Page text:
In my experience, the best books about grief are short. When it feels like the sky is falling, you don’t need or want lots of words. You rather need to know you’re alone and that you’re not completely losing the plot because of what you’re going through. Hence books like CS Lewis’ ‘A Grief Observed’ and Nicholas Wolterstorff’s ‘Lament For A Son’ do that, in very different ways. With eloquence and insight, reflecting on the author’s own experience of grief, showing us what it’s like for one person on the understanding that by doing so the reader gains insight into their own unique experience.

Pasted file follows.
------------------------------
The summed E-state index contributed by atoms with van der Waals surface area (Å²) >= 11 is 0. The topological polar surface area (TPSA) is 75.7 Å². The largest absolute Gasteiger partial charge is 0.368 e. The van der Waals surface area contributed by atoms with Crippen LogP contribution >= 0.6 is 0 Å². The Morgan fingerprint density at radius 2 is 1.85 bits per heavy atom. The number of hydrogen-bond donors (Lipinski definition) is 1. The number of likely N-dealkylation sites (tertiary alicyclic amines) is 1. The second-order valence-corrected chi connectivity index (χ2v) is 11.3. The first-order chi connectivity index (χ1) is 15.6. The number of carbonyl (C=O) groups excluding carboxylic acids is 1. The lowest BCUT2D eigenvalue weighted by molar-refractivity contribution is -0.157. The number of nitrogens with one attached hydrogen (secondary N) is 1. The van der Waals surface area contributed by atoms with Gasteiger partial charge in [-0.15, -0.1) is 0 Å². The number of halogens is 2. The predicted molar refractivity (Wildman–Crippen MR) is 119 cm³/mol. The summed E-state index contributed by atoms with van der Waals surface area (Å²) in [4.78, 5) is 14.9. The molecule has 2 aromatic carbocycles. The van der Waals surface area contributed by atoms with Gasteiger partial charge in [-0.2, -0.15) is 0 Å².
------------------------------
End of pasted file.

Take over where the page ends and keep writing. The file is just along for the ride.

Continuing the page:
This is what Tim Tucker’s book does, and does so with similarly powerful beauty and eloquence. Reflecting on the experience of the sudden and untimely death of his wife, this is a deeply helpful and moving account of one person’s grief which provides rich reflection for anybody (that’s all of us) who also experiences loss. Tim understands, and frequently says, that everybody’s experience of loss and grief is unique; there are few rules and straight lines in these experiences. But even in acknowledging that, there’s much here that will help us make sense of some of what we experience in grief, not least in the profound and unusual ability to hold grief and joy together in tension, not as mutually exclusive but rather shedding light on each other. It’s the sort of book you’ll read and reread, want to give people and want to grow to become friends with.